The company has announced four plant closings in the past six months.

MINNEAPOLIS — General Mills, Inc.’s restructuring efforts continue as the company announced plans to close two plants in Midland, Ont., and New Albany, Ind., in a Jan. 8 filing with the U.S. Securities and Exchange Commission. The two closings combined will reduce the company’s workforce by 500.

Citing a need to reduce refrigerated dough capacity, General Mills said it will incur restructuring charges of approximately $109 million if both restructuring efforts are completed. The New Albany plant manufactures refrigerated goods and employs approximately 400. The company called its decision to close the New Albany plant, which has a unionized workforce that is represented by the Bakery, Confectionery, Tobacco Workers and Grain Millers International Union, “tentative” and said it will enter into negotiations with the union. If the closing is completed, General Mills will incur charges of approximately $88 million.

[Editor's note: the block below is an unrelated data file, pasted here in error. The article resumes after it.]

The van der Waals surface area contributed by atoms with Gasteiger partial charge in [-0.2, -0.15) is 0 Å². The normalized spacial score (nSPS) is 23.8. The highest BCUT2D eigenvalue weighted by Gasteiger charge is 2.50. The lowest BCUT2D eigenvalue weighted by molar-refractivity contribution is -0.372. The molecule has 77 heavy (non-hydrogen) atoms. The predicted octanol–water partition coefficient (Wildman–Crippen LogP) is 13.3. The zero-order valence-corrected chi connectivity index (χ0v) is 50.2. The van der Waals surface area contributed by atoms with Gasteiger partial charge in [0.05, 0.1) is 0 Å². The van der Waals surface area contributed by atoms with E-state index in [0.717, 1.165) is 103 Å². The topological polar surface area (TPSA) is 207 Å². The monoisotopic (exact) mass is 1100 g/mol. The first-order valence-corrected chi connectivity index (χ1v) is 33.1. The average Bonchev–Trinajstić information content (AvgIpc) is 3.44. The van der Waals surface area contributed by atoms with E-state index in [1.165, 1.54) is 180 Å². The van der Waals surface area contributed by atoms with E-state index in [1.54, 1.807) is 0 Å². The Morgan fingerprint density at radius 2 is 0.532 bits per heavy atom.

The Midland plant manufactures frozen pizzas, refrigerated dough, cookies and other products for distribution in both the United States and Canada. The plant employs approximately 100 and charges from the closing are estimated to be $21 million.

The Midland and New Albany plants are part of a company-wide strategic review of General Mills’ manufacturing and distribution network that the company announced it was undertaking this past June. Other manufacturing plants the company plans to close include a ready-to-eat cereal plant in Lodi, Calif., and a yogurt processing facility in Methuen, Mass.